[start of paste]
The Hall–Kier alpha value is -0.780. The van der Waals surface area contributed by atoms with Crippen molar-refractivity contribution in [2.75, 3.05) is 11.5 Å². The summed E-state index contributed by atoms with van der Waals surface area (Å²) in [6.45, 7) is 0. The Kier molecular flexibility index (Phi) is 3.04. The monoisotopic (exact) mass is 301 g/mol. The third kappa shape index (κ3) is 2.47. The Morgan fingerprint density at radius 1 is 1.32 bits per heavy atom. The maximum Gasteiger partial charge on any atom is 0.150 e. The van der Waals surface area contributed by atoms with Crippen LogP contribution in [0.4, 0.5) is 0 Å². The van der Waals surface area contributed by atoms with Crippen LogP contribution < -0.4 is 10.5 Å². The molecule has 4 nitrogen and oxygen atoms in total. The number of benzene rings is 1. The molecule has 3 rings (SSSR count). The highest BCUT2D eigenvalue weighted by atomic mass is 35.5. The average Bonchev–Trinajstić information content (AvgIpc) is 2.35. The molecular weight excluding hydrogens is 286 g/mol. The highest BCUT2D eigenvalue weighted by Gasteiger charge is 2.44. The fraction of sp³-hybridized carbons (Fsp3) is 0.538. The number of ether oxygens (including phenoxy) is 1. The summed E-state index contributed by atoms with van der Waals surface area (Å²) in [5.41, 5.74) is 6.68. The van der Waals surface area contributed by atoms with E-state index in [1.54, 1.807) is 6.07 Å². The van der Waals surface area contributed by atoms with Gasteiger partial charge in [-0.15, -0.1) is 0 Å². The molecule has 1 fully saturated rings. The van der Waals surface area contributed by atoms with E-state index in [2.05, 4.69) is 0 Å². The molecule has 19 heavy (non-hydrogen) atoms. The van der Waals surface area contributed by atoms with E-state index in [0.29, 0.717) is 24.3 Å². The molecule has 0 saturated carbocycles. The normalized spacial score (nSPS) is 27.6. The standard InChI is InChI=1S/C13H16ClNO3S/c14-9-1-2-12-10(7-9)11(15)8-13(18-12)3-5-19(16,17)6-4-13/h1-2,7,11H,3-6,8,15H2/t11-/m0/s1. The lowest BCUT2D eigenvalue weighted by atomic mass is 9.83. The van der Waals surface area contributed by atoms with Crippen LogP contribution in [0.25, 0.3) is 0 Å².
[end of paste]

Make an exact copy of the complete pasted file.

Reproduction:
The Hall–Kier alpha value is -0.780. The van der Waals surface area contributed by atoms with Crippen molar-refractivity contribution in [2.75, 3.05) is 11.5 Å². The summed E-state index contributed by atoms with van der Waals surface area (Å²) in [6.45, 7) is 0. The Kier molecular flexibility index (Phi) is 3.04. The monoisotopic (exact) mass is 301 g/mol. The third kappa shape index (κ3) is 2.47. The Morgan fingerprint density at radius 1 is 1.32 bits per heavy atom. The maximum Gasteiger partial charge on any atom is 0.150 e. The van der Waals surface area contributed by atoms with Crippen LogP contribution in [0.4, 0.5) is 0 Å². The van der Waals surface area contributed by atoms with Crippen LogP contribution < -0.4 is 10.5 Å². The molecule has 4 nitrogen and oxygen atoms in total. The number of benzene rings is 1. The molecule has 3 rings (SSSR count). The highest BCUT2D eigenvalue weighted by atomic mass is 35.5. The average Bonchev–Trinajstić information content (AvgIpc) is 2.35. The molecular weight excluding hydrogens is 286 g/mol. The highest BCUT2D eigenvalue weighted by Gasteiger charge is 2.44. The fraction of sp³-hybridized carbons (Fsp3) is 0.538. The number of ether oxygens (including phenoxy) is 1. The summed E-state index contributed by atoms with van der Waals surface area (Å²) in [5.41, 5.74) is 6.68. The van der Waals surface area contributed by atoms with E-state index in [1.54, 1.807) is 6.07 Å². The van der Waals surface area contributed by atoms with Gasteiger partial charge in [-0.15, -0.1) is 0 Å². The molecule has 1 fully saturated rings. The van der Waals surface area contributed by atoms with E-state index in [2.05, 4.69) is 0 Å². The molecule has 19 heavy (non-hydrogen) atoms. The van der Waals surface area contributed by atoms with E-state index in [0.29, 0.717) is 24.3 Å². The molecule has 0 saturated carbocycles. The normalized spacial score (nSPS) is 27.6. The standard InChI is InChI=1S/C13H16ClNO3S/c14-9-1-2-12-10(7-9)11(15)8-13(18-12)3-5-19(16,17)6-4-13/h1-2,7,11H,3-6,8,15H2/t11-/m0/s1. The lowest BCUT2D eigenvalue weighted by atomic mass is 9.83. The van der Waals surface area contributed by atoms with Crippen LogP contribution in [0.25, 0.3) is 0 Å².